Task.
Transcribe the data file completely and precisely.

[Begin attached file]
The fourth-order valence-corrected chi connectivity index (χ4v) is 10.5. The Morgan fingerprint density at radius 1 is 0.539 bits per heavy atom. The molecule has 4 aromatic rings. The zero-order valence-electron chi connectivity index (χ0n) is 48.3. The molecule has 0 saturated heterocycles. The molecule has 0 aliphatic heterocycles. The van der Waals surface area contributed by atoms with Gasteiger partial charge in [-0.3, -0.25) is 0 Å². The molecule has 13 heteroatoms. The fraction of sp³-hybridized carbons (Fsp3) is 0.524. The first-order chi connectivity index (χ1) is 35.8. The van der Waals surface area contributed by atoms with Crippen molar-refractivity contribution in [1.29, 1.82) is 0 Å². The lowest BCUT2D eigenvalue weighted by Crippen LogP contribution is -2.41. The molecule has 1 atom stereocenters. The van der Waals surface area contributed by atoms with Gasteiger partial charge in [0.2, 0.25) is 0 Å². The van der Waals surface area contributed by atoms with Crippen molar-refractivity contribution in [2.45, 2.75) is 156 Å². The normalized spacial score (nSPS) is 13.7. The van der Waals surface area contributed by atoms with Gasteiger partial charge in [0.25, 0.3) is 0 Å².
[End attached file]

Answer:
The fourth-order valence-corrected chi connectivity index (χ4v) is 10.5. The Morgan fingerprint density at radius 1 is 0.539 bits per heavy atom. The molecule has 4 aromatic rings. The zero-order valence-electron chi connectivity index (χ0n) is 48.3. The molecule has 0 saturated heterocycles. The molecule has 0 aliphatic heterocycles. The van der Waals surface area contributed by atoms with Gasteiger partial charge in [-0.3, -0.25) is 0 Å². The molecule has 13 heteroatoms. The fraction of sp³-hybridized carbons (Fsp3) is 0.524. The first-order chi connectivity index (χ1) is 35.8. The van der Waals surface area contributed by atoms with Crippen molar-refractivity contribution in [1.29, 1.82) is 0 Å². The lowest BCUT2D eigenvalue weighted by Crippen LogP contribution is -2.41. The molecule has 1 atom stereocenters. The van der Waals surface area contributed by atoms with Gasteiger partial charge in [0.2, 0.25) is 0 Å². The van der Waals surface area contributed by atoms with Crippen molar-refractivity contribution in [2.45, 2.75) is 156 Å². The normalized spacial score (nSPS) is 13.7. The van der Waals surface area contributed by atoms with Gasteiger partial charge in [0.25, 0.3) is 0 Å².